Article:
Explosive allegations that the leader of Chicago's archdiocese sexually abused a young man 17 years ago are based on a "recovered memory," memory retrieved through a controversial therapeutic technique that is legally recognized by nearly two dozen states but is drawing growing skepticism from psychiatrists and other experts in human memory.
Steven J. Cook, 34, filed a $10 million lawsuit against Cardinal Joseph Bernardin and another priest on Nov. 12, charging that they sexually molested him when he was a 17-year-old student at a Catholic high school in Cincinnati and attended a seminary on weekends.
But unlike many adults who say they were abused as youngsters, Cook contends he did not deliberately hide his experience for all these years out of shame or fear. Rather, like a growing minority of adults making such claims, he says that he only recalled the abuse a month ago while undergoing therapy.
In his lawsuit, Cook says he began recalling the alleged abuse in October and that it "included kissing, fondling of the genitals and buttocks" and sodomy by Bernardin. The complaint adds that Cook was "repeatedly subjected to psychological coercion, duress, religious duress and mental infirmity to the point that he has been unconscious and unaware of the sexual abuse that took place."
Bernardin, a highly respected Catholic prelate, has vigorously denied the allegations, and an array of supporters have flocked to his defense.
Cook's suit is the latest in a stream of such cases in the last five years. In lawsuit after lawsuit, alleged victims have based their charges on recent "recovery" of a long-suppressed memory.
The Missouri Supreme Court earlier this year threw out the charges of a man from St. Louis who had contended a Catholic priest in Jefferson City had abused him 20 years before.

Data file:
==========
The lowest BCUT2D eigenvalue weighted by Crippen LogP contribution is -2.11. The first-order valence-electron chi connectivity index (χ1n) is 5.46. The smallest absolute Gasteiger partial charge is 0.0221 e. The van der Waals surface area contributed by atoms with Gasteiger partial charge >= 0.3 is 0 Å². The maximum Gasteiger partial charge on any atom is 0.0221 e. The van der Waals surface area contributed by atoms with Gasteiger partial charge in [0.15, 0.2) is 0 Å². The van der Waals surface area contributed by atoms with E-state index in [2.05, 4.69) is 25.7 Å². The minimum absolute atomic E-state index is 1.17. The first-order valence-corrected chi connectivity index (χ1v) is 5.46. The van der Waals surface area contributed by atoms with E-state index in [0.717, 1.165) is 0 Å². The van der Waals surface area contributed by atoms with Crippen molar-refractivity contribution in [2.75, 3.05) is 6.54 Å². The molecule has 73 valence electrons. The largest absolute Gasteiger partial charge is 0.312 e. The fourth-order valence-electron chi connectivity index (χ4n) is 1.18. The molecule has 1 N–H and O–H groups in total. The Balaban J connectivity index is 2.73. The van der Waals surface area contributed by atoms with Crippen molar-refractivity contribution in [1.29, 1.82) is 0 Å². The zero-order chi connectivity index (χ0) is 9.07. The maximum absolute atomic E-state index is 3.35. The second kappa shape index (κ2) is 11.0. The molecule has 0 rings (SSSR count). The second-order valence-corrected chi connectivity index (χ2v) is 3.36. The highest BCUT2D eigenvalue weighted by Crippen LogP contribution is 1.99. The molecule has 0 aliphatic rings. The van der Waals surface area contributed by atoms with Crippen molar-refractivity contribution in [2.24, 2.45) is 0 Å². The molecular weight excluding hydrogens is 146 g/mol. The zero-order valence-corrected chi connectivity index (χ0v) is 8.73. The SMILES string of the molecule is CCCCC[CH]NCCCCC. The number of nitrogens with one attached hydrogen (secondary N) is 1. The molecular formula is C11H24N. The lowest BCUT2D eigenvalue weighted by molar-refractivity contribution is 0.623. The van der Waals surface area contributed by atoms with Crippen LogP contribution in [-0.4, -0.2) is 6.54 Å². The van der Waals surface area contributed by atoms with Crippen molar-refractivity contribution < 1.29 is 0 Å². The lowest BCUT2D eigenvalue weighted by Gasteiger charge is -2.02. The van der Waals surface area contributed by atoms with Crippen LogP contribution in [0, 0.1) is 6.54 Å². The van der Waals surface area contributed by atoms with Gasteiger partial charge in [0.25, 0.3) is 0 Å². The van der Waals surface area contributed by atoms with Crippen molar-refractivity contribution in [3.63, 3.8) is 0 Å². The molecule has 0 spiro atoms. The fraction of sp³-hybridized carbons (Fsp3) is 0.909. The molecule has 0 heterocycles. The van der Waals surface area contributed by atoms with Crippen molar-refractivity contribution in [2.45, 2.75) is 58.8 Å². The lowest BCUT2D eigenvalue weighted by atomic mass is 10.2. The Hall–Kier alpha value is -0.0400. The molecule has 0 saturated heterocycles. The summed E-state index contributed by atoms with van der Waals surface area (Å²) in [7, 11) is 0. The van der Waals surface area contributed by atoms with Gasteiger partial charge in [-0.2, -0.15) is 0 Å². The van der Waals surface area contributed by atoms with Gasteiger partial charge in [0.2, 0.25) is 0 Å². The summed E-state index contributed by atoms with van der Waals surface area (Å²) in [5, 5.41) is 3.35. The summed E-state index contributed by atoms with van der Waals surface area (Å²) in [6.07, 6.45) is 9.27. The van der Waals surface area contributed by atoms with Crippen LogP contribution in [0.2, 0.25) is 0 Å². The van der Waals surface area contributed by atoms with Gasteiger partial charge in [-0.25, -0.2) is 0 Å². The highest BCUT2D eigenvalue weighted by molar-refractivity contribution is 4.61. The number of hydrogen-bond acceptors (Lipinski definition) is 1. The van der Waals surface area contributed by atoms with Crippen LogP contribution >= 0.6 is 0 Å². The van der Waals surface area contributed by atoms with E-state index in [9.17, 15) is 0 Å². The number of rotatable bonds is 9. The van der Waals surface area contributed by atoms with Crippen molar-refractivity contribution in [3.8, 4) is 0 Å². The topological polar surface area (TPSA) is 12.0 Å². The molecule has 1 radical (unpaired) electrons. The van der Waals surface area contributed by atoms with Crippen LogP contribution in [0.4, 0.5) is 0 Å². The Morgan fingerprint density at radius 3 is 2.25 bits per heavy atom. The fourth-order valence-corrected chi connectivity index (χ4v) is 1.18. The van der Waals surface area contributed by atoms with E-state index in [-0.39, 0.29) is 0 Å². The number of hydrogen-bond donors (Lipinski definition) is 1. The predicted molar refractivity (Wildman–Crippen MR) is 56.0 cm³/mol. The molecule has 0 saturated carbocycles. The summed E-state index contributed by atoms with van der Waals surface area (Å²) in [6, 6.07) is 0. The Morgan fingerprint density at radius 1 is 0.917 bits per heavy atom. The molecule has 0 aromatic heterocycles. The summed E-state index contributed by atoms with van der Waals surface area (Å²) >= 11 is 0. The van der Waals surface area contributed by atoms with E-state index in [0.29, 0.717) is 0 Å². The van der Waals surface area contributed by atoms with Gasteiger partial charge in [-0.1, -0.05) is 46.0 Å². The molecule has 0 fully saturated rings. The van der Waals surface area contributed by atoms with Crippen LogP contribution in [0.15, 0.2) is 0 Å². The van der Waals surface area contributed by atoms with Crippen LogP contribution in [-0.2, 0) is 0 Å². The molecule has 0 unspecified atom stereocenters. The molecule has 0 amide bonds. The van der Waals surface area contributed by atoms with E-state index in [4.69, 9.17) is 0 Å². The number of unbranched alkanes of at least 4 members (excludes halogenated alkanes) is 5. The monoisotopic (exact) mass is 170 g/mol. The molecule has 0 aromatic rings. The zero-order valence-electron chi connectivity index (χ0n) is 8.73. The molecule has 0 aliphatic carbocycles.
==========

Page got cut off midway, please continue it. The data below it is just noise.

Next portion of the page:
David Clohessy, who sought damages for the suffering he had incurred, relied on a 3-year-old state law that allows child victims of sexual abuse to file civil suits years later. The law says such suits can be filed within three years of the date the person discovered a physical or psychological injury caused by child sexual abuse. The court, however, said that the Missouri Constitution prohibits any law that is "retrospective in its operation.
People making claims about earlier abuse rely on a much-disputed theory popularized by therapists, marriage counselors and some psychologists. It holds that the trauma of sexual abuse may cause a child to block the memory from his or her mind.
Long afterward, perhaps decades later, an event can trigger its return, they say. So can a discussion with a therapist. Either way, the distant past returns as a vivid memory.
An array of respected psychologists consider the theory valid, and it has led to a series of court judgments on behalf of victims.
But prominent memory experts - while making no specific judgments on the Cook case - have been debunking the notion of late, calling it an "embarrassing mistake" that is sweeping the field of human behavior.
"People don't forget important things that happen to them. If you were sexually involved at age 17, you don't just forget that," said Dr. Paul McHugh, director of psychiatry at Johns Hopkins University Hospital in Baltimore.
Skeptics, such as McHugh and University of Washington psychologist Elizabeth Loftus, …